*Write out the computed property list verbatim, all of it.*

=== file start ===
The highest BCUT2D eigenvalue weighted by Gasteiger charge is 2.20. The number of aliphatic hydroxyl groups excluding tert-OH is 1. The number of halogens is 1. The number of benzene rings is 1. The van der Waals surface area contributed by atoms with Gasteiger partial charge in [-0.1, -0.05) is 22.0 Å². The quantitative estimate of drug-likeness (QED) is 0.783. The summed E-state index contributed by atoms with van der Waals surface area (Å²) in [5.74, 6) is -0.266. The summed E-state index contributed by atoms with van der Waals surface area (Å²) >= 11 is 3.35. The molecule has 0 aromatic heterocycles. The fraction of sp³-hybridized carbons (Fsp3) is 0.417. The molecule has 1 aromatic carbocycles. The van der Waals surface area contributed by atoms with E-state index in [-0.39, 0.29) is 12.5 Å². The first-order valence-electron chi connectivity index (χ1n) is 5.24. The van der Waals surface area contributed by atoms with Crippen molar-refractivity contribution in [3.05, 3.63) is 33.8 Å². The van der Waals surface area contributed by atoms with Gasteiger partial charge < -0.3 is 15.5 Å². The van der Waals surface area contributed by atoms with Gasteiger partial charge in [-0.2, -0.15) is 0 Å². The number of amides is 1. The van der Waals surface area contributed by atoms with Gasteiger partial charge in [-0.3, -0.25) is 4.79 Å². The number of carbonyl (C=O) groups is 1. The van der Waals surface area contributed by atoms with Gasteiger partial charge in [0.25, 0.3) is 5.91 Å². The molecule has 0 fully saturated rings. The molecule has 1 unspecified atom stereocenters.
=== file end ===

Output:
The highest BCUT2D eigenvalue weighted by Gasteiger charge is 2.20. The number of aliphatic hydroxyl groups excluding tert-OH is 1. The number of halogens is 1. The number of benzene rings is 1. The van der Waals surface area contributed by atoms with Gasteiger partial charge in [-0.1, -0.05) is 22.0 Å². The quantitative estimate of drug-likeness (QED) is 0.783. The summed E-state index contributed by atoms with van der Waals surface area (Å²) in [5.74, 6) is -0.266. The summed E-state index contributed by atoms with van der Waals surface area (Å²) >= 11 is 3.35. The molecule has 0 aromatic heterocycles. The fraction of sp³-hybridized carbons (Fsp3) is 0.417. The molecule has 1 aromatic carbocycles. The van der Waals surface area contributed by atoms with E-state index in [-0.39, 0.29) is 12.5 Å². The first-order valence-electron chi connectivity index (χ1n) is 5.24. The van der Waals surface area contributed by atoms with Crippen molar-refractivity contribution in [3.05, 3.63) is 33.8 Å². The van der Waals surface area contributed by atoms with Gasteiger partial charge < -0.3 is 15.5 Å². The van der Waals surface area contributed by atoms with Gasteiger partial charge in [-0.2, -0.15) is 0 Å². The number of amides is 1. The van der Waals surface area contributed by atoms with Gasteiger partial charge in [-0.3, -0.25) is 4.79 Å². The number of carbonyl (C=O) groups is 1. The van der Waals surface area contributed by atoms with Gasteiger partial charge in [0.25, 0.3) is 5.91 Å². The molecule has 0 fully saturated rings. The molecule has 1 unspecified atom stereocenters.